Ruth also held to the example of her parents, whose Presbyterian commitments were deep and tenacious. Then, too, as the decades passed, Ruth questioned attention to denominational affiliation at all, insisting that a common worship of Jesus should unite all Christians and make denominational distinctions all but irrelevant.
Q. Your title "An Odd Cross to Bear," refers to how life with Billy thrust Ruth into circumstances she would not have chosen for herself. But whatever Ruth had to do, she seems to have done cheerfully and without a lot of handwringing.
A. Ruth was not a dour person, but "cheerful" better describes someone with little depth who comes close to living in a state of denial. That was not Ruth Bell Graham. She did work hard to shield the children from her anxieties and loneliness by emphasizing, perhaps with varying success, the positive side of Bill's work. She kept them and herself busy while he was away and when he returned, she tried to enforce an atmosphere of calm and quiet so that he could rest. But apparently her rules kind of went out the door when Bill was home.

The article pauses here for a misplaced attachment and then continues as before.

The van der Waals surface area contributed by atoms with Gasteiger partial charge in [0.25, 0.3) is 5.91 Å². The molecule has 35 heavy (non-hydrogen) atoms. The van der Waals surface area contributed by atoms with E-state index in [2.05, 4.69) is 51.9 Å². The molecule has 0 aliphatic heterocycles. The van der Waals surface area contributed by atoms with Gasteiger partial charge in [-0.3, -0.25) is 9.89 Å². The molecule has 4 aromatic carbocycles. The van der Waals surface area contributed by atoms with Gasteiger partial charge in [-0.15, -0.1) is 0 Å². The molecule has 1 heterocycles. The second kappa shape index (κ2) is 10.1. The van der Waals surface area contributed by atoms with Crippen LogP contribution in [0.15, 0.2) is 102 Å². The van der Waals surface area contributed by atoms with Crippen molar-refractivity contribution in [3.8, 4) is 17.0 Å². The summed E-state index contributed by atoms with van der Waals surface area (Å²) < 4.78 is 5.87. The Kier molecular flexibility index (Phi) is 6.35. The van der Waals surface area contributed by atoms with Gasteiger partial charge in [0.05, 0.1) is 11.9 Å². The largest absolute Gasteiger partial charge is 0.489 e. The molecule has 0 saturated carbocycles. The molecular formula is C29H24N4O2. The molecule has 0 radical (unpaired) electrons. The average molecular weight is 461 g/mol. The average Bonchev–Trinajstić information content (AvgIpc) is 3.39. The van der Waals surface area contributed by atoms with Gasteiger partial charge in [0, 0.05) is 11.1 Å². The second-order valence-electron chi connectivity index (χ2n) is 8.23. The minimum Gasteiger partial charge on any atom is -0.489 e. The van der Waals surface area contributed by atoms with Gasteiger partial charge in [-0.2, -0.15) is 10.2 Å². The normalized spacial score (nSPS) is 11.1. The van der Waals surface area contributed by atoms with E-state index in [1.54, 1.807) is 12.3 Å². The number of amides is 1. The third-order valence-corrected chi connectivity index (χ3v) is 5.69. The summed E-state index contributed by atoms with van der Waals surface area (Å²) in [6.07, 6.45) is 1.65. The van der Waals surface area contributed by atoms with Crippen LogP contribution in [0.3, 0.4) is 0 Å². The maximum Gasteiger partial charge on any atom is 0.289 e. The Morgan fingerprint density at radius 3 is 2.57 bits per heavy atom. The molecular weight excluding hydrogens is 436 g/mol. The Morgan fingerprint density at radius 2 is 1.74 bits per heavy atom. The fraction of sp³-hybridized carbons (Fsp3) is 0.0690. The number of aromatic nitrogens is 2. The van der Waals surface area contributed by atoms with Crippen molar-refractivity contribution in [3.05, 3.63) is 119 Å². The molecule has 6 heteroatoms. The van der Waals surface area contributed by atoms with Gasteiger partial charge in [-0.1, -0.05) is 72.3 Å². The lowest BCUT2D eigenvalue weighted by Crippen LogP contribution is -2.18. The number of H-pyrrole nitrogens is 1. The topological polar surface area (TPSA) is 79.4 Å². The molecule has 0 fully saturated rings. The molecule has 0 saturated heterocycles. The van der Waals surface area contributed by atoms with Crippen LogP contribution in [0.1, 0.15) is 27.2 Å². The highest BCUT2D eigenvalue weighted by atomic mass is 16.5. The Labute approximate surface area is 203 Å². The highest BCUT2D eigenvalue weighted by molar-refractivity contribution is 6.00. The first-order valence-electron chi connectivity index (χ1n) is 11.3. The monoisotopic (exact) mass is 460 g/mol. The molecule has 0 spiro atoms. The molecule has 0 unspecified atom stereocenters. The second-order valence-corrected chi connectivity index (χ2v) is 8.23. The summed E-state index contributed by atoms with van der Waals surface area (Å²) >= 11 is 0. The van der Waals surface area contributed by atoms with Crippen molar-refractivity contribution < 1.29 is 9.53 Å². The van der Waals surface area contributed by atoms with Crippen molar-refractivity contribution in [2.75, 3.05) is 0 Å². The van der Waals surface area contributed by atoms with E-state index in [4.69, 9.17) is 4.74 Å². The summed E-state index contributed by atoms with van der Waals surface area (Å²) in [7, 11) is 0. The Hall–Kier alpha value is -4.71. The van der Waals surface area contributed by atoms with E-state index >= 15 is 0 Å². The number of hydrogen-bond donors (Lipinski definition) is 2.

Several of my sources said that Ruth poured her feelings into her journals and poems. I did not have access to her journals, but many of Ruth's poems, which have been published, reveal some of the stress and loneliness she felt when Bill was away.
I learned a saying from Ruth's writings while working on the book -- "Make the least of all that goes and the most of all that comes." I had never heard that expression before, and it captured so perfectly her practice that I assumed she had coined it. But when I repeated that to members of my family, they recognized it as something our grandparents also said. It captures Ruth's attitude, which balanced acceptance and gratitude.